Usually it feels as if the summer holidays have only just begun when you start being endlessly bombarded with ‘Back to school’ marketing urging you to buy new school paraphernalia – stationery, school shoes, lunchboxes, water bottles etc. But this year, with schools closed and the majority of children at home since March, things may well feel a little different.
You, and your child, may be feeling a little daunted about going back to school in September and navigating the new normal. We have three girls between us going to primary school this year and for two of them, it will be their very first time! Both Fi and I mixed feelings about sending them back. Apprehension, emotion and relief! We will miss our girls so much and we will worry if they are doing ok without us, their constant companions for the last six months. But we also know that for everyone’s wellbeing, it is time for them to go back to what will likely be a new normal.
Like so many mums, we have worked all the way through lockdown and the guilt at juggling all our commitments has been difficult. So we have put together six helpful tips to help the whole family manage this transition, after such an unprecedented long period off school.
Many of us have let our routines slide in recent months – with less pressure on time and no urgency to stick to a daily regime, this is understandable. But, in the last days leading up to the first day of term, now is the time to start making sure your child goes to bed at a reasonable ‘school night’ time – gradually adjusting to an earlier bedtime will mean you have less of a battle at 7am on the first day of school. Providing a little structure to your days will also help, try having break time and lunchtime at the same time as the school timetable.
Your children respond to your cues. You might all be feeling anxious about going back to school and adjusting to the new routine. Ask open questions about how they feel about going back to school. Depending on their age, and how much they understand about the virus, try asking how your child feels about mixing with other children again. Do they have any questions about going back to school? Which friends are they looking forward to seeing again? Are they thinking about anything else about going back to school?
Whatever your school’s policy around social distancing and year bubbles, take time to explain and talk about how things might be a bit different – more hand washing will definitely feature, year groups may be segregated into bubbles, the water fountains may be closed so you need to make sure you have enough water for the whole school day, you may have to adhere to staggered drop off, pick up and break times. Don’t worry if your child doesn’t vocalise any concerns, they may just not feel like talking about it, and you may be simply projecting your own anxieties onto them. But talking openly and explaining how school will be different will help your child to feel prepared.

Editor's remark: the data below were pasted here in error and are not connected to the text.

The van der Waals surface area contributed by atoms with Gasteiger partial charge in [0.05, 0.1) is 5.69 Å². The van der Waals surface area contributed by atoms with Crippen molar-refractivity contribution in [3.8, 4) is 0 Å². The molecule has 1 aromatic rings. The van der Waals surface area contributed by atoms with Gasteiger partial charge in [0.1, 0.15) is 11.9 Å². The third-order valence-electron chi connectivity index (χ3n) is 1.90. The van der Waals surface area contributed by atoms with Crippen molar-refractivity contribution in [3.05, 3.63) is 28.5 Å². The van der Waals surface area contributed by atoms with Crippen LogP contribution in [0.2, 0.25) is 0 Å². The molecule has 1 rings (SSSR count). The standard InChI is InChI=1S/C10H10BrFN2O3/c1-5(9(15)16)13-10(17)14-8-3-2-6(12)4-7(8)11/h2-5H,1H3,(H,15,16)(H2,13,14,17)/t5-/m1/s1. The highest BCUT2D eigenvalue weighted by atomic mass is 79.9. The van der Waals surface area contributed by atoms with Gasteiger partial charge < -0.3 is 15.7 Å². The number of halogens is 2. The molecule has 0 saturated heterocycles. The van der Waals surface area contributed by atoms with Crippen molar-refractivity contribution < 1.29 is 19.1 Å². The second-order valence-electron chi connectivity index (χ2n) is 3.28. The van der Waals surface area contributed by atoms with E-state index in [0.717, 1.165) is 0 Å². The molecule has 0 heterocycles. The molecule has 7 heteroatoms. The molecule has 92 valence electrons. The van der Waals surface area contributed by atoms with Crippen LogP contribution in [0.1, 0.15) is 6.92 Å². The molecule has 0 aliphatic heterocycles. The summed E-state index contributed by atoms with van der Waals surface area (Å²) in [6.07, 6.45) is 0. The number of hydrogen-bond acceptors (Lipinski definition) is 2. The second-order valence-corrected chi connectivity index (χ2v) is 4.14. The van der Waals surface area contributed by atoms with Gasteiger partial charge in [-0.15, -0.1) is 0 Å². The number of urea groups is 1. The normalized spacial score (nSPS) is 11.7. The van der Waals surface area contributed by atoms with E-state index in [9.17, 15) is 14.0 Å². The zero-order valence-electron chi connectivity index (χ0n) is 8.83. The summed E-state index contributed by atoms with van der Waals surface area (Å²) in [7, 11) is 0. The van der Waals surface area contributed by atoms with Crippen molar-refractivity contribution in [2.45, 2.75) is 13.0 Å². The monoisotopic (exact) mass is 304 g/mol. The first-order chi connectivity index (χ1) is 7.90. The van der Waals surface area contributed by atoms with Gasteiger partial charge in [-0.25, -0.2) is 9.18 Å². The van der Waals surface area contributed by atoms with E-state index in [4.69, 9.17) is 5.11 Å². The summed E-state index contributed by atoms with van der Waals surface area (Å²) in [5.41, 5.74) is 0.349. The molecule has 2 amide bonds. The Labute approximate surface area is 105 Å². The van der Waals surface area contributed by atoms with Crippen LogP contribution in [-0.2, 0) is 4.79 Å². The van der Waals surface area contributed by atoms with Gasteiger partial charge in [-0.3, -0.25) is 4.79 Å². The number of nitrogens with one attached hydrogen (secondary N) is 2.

Make sure your child is getting enough exercise each day, particularly spending time outside in green, natural surroundings whenever possible – this has been shown to increase overall wellbeing. Exercise will help boost moods and enable your child to fall asleep more easily, vital right now, especially if your child is anxious about going back to school.
Contributing to family life by carrying out everyday tasks such as help to make their bed, chop vegetables for a meal, washing up, folding washing etc. is a really important part of developing your child’s practical life skills and boosting their independence and self esteem. Why not try asking your child to help plan a family dinner using our fun recipe cards?
Involve your child in organising their new school uniform, sorting out a pencil case, new lunchbox, and planning what food they would like for lunch and snacks. This will help reinforce the familiarity of the new routine coming up and gradually help get everyone in the mindset of going back to school. Both Erin and Fi are sending their girls to primary school this year and they agree it has been both a little stressful and emotional getting new school uniforms!
If your child is worried, take time to listen to their concerns. If they feel overwhelmed by the prospect of going back to school, then talking these concerns through, making sure they are eating good quality food, spending time together and getting plenty of fresh air will help provide your child to be as healthy as possible and know they are in a safe, secure home environment. And remind your child that if they are worried when they are at school, they can talk to a teacher – the school’s job is to ensure the safety of everyone, and they are there to help.
How are you and your family feeling about going back to school? We’d love to hear from you, get in touch!